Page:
• You want people to come to see you as a resource and to LIKE you. Not that you can’t include links to your page, or say talk about your dementia program. But it’s better if they’ve gotten to know you first before your change the subject to being about you. And you want to make sure it’s relevant, a realistic response to a post, not just a drummed up reason to say “Hey, look at us!” Your Comments can be deleted and you can be UNLIKED.
  • We are not lawyers. Will not be exhaustive, but it was exhausting. Section that gave us the most heartburn. Kudos in particular to Susan and Liza for their excellent research in this area. Also Allison Gibson, a grad student working with Susan looking at teen use of social media for health promotion activities.
  • It appears that postings on an individual’s page are the individual’s property and since the individual is not a covered entity, no expectation of privacy or need for HIPAA compliance. Some thought that because Facebook and Twitter and these hosting services are not covered entities, no need for them to follow HIPAA procedures. (That said, Facebook has recently upgraded it’s privacy settings so people can more specifically delineate what level of friends can access what level of information--their wall, their address, their photos…) What if a hospital (or hospice) were to set up a social networking site of its own on its own server: For instance, an online grief support group for teens? Because it’s a covered entity that owns the hardware and has control, would need to be encrypted, password protected… What if they set up a Fan Page? The hosting service is not a covered entity, but is the fact that the page is sponsored by or “created by” a covered entity mean that HIPAA regulations are in effect? What about inappropriate comments or posts on a Wall? That’s the unknown. Facebook Group can require an agreement upon joining. But can’t necessarily enforce. If infraction, can kick the person out of the group. Also, can be set up to be secret, meaning the posts and membership do not show up on the personal profile page. But, none of this really guarantees privacy. Who knows if a member is who they say they are? Hackers can get into these spaces. Communications are not encrypted…But maybe HIPAA does not apply because it’s Facebook that actually owns the data???
  • You are absolutely responsible for what your staff publishes on your official site. You must take precautions PHI is anything that is unique identifiable and could be used to trace back to the identity of an individual: Name, photo, story, name of a relative, email address, voice…But even things like the name/time/place of a funeral. Have more than one person look at postings in the beginning. Need multiple perspectives.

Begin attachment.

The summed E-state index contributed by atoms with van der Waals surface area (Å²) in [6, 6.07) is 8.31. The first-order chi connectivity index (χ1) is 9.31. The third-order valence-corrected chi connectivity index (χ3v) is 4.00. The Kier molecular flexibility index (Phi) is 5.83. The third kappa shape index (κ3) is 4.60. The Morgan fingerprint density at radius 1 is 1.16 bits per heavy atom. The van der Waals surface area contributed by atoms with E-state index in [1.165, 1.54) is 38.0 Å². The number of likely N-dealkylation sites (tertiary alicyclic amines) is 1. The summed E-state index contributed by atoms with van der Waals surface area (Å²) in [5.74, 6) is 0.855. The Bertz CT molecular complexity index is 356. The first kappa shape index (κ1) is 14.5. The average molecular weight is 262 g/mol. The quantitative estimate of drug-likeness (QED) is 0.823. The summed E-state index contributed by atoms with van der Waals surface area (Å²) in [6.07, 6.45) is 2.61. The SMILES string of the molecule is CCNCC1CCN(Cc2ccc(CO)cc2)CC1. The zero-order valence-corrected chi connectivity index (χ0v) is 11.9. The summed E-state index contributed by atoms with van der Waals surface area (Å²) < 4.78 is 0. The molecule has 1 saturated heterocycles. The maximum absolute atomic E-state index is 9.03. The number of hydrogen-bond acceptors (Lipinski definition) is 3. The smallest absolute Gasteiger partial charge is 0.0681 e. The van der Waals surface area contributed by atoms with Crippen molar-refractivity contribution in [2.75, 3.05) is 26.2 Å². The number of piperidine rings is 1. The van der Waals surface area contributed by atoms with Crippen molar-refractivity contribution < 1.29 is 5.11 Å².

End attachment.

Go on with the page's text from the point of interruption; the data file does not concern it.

• Although these are not suit-proof, they do show an attempt to protect people from themselves.
  • This is a strategic decision. Will differ by the medium and the audience. Your chance to project a personality for your business (or a part of your business). What do you want it to be? Want to have a broad enough range of topics, but not so broad as to lose the interest of your participants. Think in terms of keywords or categories and rotate through them. What might people be searching for? What is of interest for your fans? If trying to reach younger employees, will be talking about working conditions and the rewards If trying to build excitement about fundraising event, say a Run to Remember, talk about races, marathons, memorials… Things that might attract people involved on that level. If trying to reach family caregivers, certainly stress, finances, specific symptoms and diseases How personal do you want to get. If you have a charismatic leader, or blogger, this is a chance to let that personality shine. There’s a hospice that has an incredible writer whose prose would bring people on the listserve to tears, he could capture the tenderness of the moment in such a compelling way. But what if he leaves, gets discredited… Some have multiple authors, both to spread the load and create a range of personalities. Not super personal, like what you had for breakfast. But a peak behind the curtains is often expected, and welcome. “A day in the life of…” Forbidden topics: Stories, photos, videos about clients unless you have permission and release Language Physician-assisted suicide Trade secrets, proprietary information Opinions/controversy/libel (Electronic Frontier Foundation: bloggers liability issues)